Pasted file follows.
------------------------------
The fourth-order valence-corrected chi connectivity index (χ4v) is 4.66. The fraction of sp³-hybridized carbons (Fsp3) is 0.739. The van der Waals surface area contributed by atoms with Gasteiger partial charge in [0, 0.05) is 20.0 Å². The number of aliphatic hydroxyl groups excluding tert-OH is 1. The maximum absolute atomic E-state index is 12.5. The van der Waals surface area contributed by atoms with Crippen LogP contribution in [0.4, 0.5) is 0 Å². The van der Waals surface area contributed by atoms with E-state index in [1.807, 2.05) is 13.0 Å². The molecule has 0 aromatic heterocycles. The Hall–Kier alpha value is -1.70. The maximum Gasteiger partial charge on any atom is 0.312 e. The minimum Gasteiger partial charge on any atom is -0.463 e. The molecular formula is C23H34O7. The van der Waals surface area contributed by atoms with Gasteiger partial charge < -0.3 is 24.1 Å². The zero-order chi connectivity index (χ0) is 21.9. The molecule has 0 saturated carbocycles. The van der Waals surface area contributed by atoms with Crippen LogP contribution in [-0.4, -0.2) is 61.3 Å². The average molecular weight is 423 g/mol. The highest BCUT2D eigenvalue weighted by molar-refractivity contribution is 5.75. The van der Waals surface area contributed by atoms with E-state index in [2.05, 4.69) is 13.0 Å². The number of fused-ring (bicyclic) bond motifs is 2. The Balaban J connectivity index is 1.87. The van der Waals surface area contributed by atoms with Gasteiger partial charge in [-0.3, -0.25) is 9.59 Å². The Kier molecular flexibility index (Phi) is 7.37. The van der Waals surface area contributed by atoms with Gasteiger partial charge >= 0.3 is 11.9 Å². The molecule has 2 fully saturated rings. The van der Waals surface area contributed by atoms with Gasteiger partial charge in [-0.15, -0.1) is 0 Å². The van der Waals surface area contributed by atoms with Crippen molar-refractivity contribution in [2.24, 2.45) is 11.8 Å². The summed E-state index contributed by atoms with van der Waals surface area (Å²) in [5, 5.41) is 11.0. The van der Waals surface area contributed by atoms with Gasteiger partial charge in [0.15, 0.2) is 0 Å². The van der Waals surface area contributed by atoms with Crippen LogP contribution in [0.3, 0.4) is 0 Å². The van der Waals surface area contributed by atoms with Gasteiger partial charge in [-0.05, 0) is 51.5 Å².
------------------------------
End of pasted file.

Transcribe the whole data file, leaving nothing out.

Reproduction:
The fourth-order valence-corrected chi connectivity index (χ4v) is 4.66. The fraction of sp³-hybridized carbons (Fsp3) is 0.739. The van der Waals surface area contributed by atoms with Gasteiger partial charge in [0, 0.05) is 20.0 Å². The number of aliphatic hydroxyl groups excluding tert-OH is 1. The maximum absolute atomic E-state index is 12.5. The van der Waals surface area contributed by atoms with Crippen LogP contribution in [0.4, 0.5) is 0 Å². The van der Waals surface area contributed by atoms with E-state index in [1.807, 2.05) is 13.0 Å². The molecule has 0 aromatic heterocycles. The Hall–Kier alpha value is -1.70. The maximum Gasteiger partial charge on any atom is 0.312 e. The minimum Gasteiger partial charge on any atom is -0.463 e. The molecular formula is C23H34O7. The van der Waals surface area contributed by atoms with Gasteiger partial charge < -0.3 is 24.1 Å². The zero-order chi connectivity index (χ0) is 21.9. The molecule has 0 saturated carbocycles. The van der Waals surface area contributed by atoms with Crippen LogP contribution in [-0.4, -0.2) is 61.3 Å². The average molecular weight is 423 g/mol. The highest BCUT2D eigenvalue weighted by molar-refractivity contribution is 5.75. The van der Waals surface area contributed by atoms with E-state index in [2.05, 4.69) is 13.0 Å². The number of fused-ring (bicyclic) bond motifs is 2. The Balaban J connectivity index is 1.87. The van der Waals surface area contributed by atoms with Gasteiger partial charge in [-0.3, -0.25) is 9.59 Å². The Kier molecular flexibility index (Phi) is 7.37. The van der Waals surface area contributed by atoms with Gasteiger partial charge >= 0.3 is 11.9 Å². The molecule has 2 fully saturated rings. The van der Waals surface area contributed by atoms with Gasteiger partial charge in [-0.15, -0.1) is 0 Å². The van der Waals surface area contributed by atoms with Crippen molar-refractivity contribution in [2.24, 2.45) is 11.8 Å². The summed E-state index contributed by atoms with van der Waals surface area (Å²) in [5, 5.41) is 11.0. The van der Waals surface area contributed by atoms with Gasteiger partial charge in [0.15, 0.2) is 0 Å². The van der Waals surface area contributed by atoms with Crippen LogP contribution in [0.3, 0.4) is 0 Å². The van der Waals surface area contributed by atoms with Gasteiger partial charge in [-0.05, 0) is 51.5 Å².